Trees & Infrastructure

Tree growth is typically influenced by below-ground conditions. Tree roots are opportunistic and will proliferate wherever moisture, aeration, nutrition, and soil structure support growth.

Trees can contribute to infrastructure damage directly, by exerting pressure on a structure, and indirectly, through altering the soil moisture in the area adjacent to a structure. Often there are multiple factors contributing to infrastructure damage and are seldom associated with tree root growth alone. For this reason, claims of indirect tree root damage must be accurately investigated.

Tree roots can sometimes inadvertently impact sewer and stormwater pipes. It is important to establish the cause of the problem and who is responsible for rectifying it. Leaking pipes (due to poor construction, old earthenware, cracked and faulty joints and degradation) can create a moisture gradient that encourages tree root growth in the direction of the pipe.

All concerns that a Council managed tree is contributing to infrastructure damage will be investigated by Hobsons Bay City Council. Please notify Council of your concerns by completing a Tree Service Request or by contacting our Customer Service Team on 1300 179 944. Depending on the situation, you may be required to submit a structural engineer’s report that verifies the concern.

When reviewing a claim that a tree is contributing to infrastructure damage, Council will explore all viable options to retain the tree before considering removal. 

Trees and infrastructure FAQ 

Who is responsible for the services of a private property?

A property owner is responsible for the services to their property. This includes sewer and stormwater pipes and services that run through or adjoin private and public land until they reach infrastructure drainage points, such as, sewer mains, street gutters or stormwater pits. 


What causes my pipes to leak?

The most common cause of pipe leakage occurs in old terracotta pipes. Movements in the surrounding soil cause joint failure or cracking causing moisture and nutrients to leak into the soil. Failure of joints between PVC and terracotta pipes is also common. PVC pipe systems have fewer joins and tend to be more reliable.

It’s important to consider repairing or replacing old infrastructure. Many properties in established areas have undergone several bathroom and kitchen renovations, but the original sewer and stormwater system may remain. Upgrading and maintaining essential infrastructure is an important part of owning a property.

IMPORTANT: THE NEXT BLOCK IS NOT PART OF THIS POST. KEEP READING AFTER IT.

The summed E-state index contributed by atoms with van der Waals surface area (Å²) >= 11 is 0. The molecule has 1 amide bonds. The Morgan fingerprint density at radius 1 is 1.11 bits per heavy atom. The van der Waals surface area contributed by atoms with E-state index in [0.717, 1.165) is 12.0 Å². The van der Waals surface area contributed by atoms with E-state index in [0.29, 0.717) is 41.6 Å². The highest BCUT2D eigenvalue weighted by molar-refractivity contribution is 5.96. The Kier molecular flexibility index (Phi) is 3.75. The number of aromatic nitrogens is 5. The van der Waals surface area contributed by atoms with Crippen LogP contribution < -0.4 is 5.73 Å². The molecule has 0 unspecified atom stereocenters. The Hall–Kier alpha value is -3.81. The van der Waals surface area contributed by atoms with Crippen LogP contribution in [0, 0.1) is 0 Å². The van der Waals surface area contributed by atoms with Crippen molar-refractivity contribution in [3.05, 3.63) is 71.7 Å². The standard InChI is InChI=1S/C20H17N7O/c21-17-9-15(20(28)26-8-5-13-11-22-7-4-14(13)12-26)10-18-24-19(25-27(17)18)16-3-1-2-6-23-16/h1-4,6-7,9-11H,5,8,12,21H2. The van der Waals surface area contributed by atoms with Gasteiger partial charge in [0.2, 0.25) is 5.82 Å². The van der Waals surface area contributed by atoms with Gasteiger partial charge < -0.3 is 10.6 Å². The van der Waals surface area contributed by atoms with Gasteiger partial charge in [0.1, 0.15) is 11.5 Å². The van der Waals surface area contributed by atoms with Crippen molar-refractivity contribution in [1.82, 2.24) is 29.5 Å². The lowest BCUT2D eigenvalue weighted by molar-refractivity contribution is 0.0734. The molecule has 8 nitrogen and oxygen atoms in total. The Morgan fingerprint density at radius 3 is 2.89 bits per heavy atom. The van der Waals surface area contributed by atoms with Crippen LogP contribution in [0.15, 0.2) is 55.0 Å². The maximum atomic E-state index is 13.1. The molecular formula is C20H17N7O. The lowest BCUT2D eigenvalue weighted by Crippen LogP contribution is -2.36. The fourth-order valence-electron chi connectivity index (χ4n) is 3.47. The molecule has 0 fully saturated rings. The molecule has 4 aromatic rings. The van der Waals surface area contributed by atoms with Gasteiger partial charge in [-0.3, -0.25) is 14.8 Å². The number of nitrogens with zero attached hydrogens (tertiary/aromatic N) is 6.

How can trees and their roots impact my services?

Tree roots grow wherever conditions are favourable. When tree roots encounter water or nutrients they will grow with increasing concentration. Tree roots will usually enter pipes that have a fault, which allows the tree to access the available water, nutrients and oxygen.

Tree roots can enter services via leaking joints and blocked pipes, through deteriorated seals, where the joint has failed or been dislodged or through previous damage. It is rare for a tree root to crack into a properly installed and well-maintained pipe. Once a pipe has deteriorated or is damaged, roots from all different types of trees, plants and even grasses can grow in the pipe. 

How can I prevent tree root damage to my services?

The best way to protect your property against potential issues with tree roots is to ensure the proper maintenance of pipes. The most efficient way to prevent root damage to your services is to replace any old terracotta pipes with new PVC or UPVC ones and use pressure seals. Other methods include the type and compaction of the backfill around these services, which help prevent root growth in these areas. 

I think damage to my pipes is caused by a tree on council land, what do I do?

Where possible you should carry out the repairs and ask us to investigate. If Council-owned trees have caused the initial damage to the pipe, you may be able to claim for the cost of the repairs.

In any event, it is best if you:

  1. Obtain several written quotations for the necessary repairs.
  2. If the works require an excavation on a council road or footpath, you will need to obtain a road-opening permit from Council.
  3. Carry out any necessary repair work to avoid any further damage and/or reduce the hazard.
    This does not mean Council has accepted any liability for damages. It is the property owner’s decision to carry out repairs.
  4. Most importantly, notify Council of the scheduled works so that Council can arrange for an appropriate officer to inspect the exposed pipe during the works. This will enable all parties to confirm if council tree roots have caused the problem or if the pipe has been damaged for some other reason.
  5. While on site, the Council officer will take photos to keep on record. You should also keep your own records of the damage and repairs. If the above investigations reveal the damage has been caused by council owned trees, you can fill out an Incident Notification Form to see if you  cost of repairs.

Include all the above information in your claim and address it to the Insurance Officer at Hobsons Bay City Council. Council will assess liability and decide if we can assist you with the cost of the repairs. 


Why does Council take this approach?

This approach is required for insurance and governance purposes because the works relate to a private asset and may involve spending public funds on the repair. It is important to have clear evidence for any insurance claim, particularly if there is a chance the initial damage may have been the result of other causes.